Are you my mummy?
Rating: ☆ ☆ ☆ ☆ ☆
Note to BBC Americans: Spoilers abound.
The Steven Moffat-penned mid-series finale, “A Good Man Goes to War,” is perhaps the coolest space fairy tale that “Doctor Who” has yet produced since its revival. It will have Whovians properly Moff***ed with nerdgasms 777 times over. As the seventh episode of the current series (and the 777th since the show started its run in 1963), it had me watching (and rewatching on my iPlayer, probably seven times now) in genuine wonderment like a little boy of seven all over again (I grow ever convinced that how much a “Doctor Who” episode can reduce a grumpy old adult comme moi to his child self is probably one of the best metrics for gauging its success).
There’s an epic feel to it right from the off, with the Last of the Time Lords and the Last Centurion blowing up a Cyber fleet just to prove a point to Amy’s kidnappers. Through the course of fifty minutes, we see an army of Silurians, Judoons, the Spitfire pilot “Danny Boy” from “Victory of the Daleks,” and Henry and Toby Avery from “The Curse of the Black Spot” converge on the Church’s military base on Demon’s Run. It’s like “The Pandorica Opens” in space (but even cooler), teeming with an even more colorful cast of characters. (A Victorian lesbian samurai Silurian! Yeah!).
I took a liking to the nearly 12-year-old Commander Strax, a Sontaran warrior who as a result of the Doctor, takes on the role of nurse as penance. He delivers some of the episode’s funniest dialogue, including a scene in which he offers his nursing services to the Ponds’ fretting baby (see “Quotables” section below). His death scene is particularly memorable: Rory, also a nurse-warrior, tells him to stay strong, but Strax’s identity as a nurse is too deeply imprinted in him; “Rory, I’m a nurse,” he tells him before bowing out. (I wonder if this is foreshadowing for Rory, who himself has suffered a bit of a split identity since joining the TARDIS team).
I was also very taken by the character of Lorna Bucket, played by Christina Chong. I actually kept thinking she would make for a profoundly wonderful companion. I do hope that the Moff rewrites her timeline and brings her back as a proper companion for next series (speculation has abounded, based purely on their shooting schedules, that Karen Gillan and Arthur Darvill will say their farewells at the conclusion of series 6 in the fall).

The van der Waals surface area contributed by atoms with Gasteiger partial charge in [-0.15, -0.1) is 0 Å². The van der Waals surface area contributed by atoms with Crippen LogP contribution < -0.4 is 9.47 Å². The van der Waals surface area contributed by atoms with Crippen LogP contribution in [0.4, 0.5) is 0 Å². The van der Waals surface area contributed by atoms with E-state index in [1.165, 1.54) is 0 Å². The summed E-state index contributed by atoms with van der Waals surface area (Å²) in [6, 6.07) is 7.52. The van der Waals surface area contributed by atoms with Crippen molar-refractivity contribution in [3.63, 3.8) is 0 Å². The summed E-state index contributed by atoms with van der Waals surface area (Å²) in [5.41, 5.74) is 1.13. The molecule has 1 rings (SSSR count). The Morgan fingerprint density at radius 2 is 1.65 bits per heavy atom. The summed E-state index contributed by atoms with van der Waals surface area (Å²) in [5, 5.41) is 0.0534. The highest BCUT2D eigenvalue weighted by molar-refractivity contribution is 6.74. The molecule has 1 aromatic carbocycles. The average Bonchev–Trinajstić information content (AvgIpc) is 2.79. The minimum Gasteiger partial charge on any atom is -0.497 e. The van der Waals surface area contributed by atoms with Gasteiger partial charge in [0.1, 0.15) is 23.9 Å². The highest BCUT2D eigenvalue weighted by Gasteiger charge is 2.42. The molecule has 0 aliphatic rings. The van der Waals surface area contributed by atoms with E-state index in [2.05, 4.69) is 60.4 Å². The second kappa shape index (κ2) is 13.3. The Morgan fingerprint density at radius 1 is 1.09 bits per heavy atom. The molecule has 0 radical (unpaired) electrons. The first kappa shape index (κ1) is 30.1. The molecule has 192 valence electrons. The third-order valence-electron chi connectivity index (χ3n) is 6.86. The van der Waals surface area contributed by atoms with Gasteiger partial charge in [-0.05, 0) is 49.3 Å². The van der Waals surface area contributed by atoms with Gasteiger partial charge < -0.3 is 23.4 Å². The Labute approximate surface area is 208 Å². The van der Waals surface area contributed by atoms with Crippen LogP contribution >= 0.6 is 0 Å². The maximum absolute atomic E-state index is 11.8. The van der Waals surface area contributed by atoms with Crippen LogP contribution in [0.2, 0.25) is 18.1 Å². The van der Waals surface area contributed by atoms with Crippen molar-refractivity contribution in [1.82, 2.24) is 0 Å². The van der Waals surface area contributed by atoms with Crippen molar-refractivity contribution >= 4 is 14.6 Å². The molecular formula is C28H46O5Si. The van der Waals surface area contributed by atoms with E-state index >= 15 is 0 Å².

We also see the return of the clerics, which is one of the Moff’s coolest (not to mention rather sacrilegious) ideas. As we learned in “The Time of Angels”/”Flesh and Stone” two-parter of last series, the 51st century Anglican Church has evolved into a military organization, with bishops and vergers making up its ranks. I love how the Moff plays with religion, through mentions of a “transept” level in the military base, “conversion tutorials,” the “Papal Mainframe Herself,” and “attack prayers.” We also have–count ’em–two gay couples, one of which is comprised of two marines. (The 51st century–what a long way off from DADT!). Oh, and yes, we have the gruesome Headless Monks (“Do not interact with the Headless Monks without Divine Permission”) who follow their hearts instead of their, umm, minds.
At least these guys don't have "Timeheads." ...Maybe the lesson for the kiddies is to, umm, never follow your heart?
All seems lost at the end when the Church’s carefully concealed trap becomes evident to the Doctor (the Headless Monks ambush what’s left of his army, and the Ponds’ baby turns out to be a Flesh avatar), but everyone’s favorite space archaeologist River Song times her arrival to provide hope for everyone. Were she not to have revealed her identity by this point, the Doctor would have given up, as observed by Madame Vastra (it provides a necessary hope to know that that child will be River, the one person the Doctor trusts more than anyone in the world), and his best friends Rory and Amy might have just as easily resigned their titles as his best friends. The Church is positioning their baby as a weapon after all, all in fear of the Doctor for having built up a reputation as a mighty warrior.
Though I didn’t see the aforementioned Flesh baby twist coming, I unfortunately knew the cliffhanger centered around River Song’s identity, with a little help from a certain spoiler-dispensing blog. There’s a reason River Song says “Spoilers!” It really is all for the viewer’s own good. Moffat said it best: “Stories depend on shocking people. Stories are the moments that you didn’t see coming, that are what live in you and burn in you forever. If you are denied those, it’s vandalism.” So the lesson: Never invite vandalism. Why opt after all for a premature ejaculation? (Teasers are okay, though; those are more like foreplay). Yes, my analogy is vulgar, but hopefully it drives home the point: Leechblock doctorwhospoilers.com!